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Print version ISSN 0797-0374On-line version ISSN 1688-9339

Odontoestomatología vol.17 no.26 Montevideo Nov. 2015


Adhesive systems in Restorative Dentistry

Mandri, María Natalia*, Aguirre Grabre de Prieto, Alicia**, Zamudio, María Eugenia***

*School of Dentistry. Universidad Nacional del Nordeste. Corrientes, Argentina

**Professor. Department of Preclinical Operative Dentistry. School of Dentistry. Universidad Nacional del Nordeste. Corrientes, Argentina.
***Professor. Department of Biomaterials. School of Dentistry. Universidad Nacional del Nordeste. Corrientes, Argentina.


Current adhesive systems have improved clinical procedures regarding both the evolution of components and their mechanism of action, and also regarding the reduction of the application operative time of each one of them, thus providing acceptable and predictable clinical efficacy. This demand for effectiveness has given rise to a variety of adhesive systems which, in many cases, are not used in dental practice. The aim of this paper is to review these adhesive systems to provide the necessary information and sequence of application so that dentists can properly select and use a given system according to each clinical situation.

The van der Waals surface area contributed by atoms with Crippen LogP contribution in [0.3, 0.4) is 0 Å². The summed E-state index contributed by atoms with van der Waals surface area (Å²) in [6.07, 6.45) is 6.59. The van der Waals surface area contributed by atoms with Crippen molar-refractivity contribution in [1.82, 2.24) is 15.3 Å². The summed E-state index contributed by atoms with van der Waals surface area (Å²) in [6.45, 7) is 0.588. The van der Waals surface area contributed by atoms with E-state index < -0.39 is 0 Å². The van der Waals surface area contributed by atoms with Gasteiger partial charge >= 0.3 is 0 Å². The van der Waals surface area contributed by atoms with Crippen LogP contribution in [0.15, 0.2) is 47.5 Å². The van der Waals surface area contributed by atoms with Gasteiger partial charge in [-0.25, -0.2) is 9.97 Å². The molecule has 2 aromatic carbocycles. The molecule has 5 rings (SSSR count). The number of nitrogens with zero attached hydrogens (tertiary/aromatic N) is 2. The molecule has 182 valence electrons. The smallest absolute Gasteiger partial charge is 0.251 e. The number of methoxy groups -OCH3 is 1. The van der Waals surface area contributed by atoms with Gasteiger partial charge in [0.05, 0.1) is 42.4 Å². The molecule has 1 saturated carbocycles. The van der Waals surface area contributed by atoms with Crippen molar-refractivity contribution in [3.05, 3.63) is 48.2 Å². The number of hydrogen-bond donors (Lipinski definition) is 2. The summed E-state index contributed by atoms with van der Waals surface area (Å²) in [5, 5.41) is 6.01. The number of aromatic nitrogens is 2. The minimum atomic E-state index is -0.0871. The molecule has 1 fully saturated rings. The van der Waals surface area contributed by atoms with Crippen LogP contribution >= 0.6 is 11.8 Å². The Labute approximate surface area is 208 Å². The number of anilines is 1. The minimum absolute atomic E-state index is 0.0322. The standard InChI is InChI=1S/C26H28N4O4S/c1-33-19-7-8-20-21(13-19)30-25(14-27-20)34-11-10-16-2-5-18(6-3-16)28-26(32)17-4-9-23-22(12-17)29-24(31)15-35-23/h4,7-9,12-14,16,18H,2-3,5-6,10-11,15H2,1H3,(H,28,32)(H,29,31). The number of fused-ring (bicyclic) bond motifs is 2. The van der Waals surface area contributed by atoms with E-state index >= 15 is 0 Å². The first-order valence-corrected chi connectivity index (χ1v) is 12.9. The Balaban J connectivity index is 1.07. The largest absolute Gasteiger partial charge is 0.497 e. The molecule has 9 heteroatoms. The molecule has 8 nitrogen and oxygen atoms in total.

Keywords: adhesion, biomaterials, operative dentistry.

Received on: 08 Oct 14 - Accepted on: 24 Jun 15

Since 1955, with Buonocore’s (1) introduction of the concept of treating enamel to chemically change its surface and hence facilitate the adhesion of filling materials to enamel surfaces, adhesion dentistry has rapidly changed and evolved. This is so because adhesion is necessary to oppose and withstand contraction forces during the polymerization of composite resin, and to promote better retention and marginal seal when the restored tooth is in operation (2).

Nowadays, advances in biomaterials focus on improving their components, improving material performance, and simplifying techniques applied in clinical procedures to achieve better results in less time (3, 4).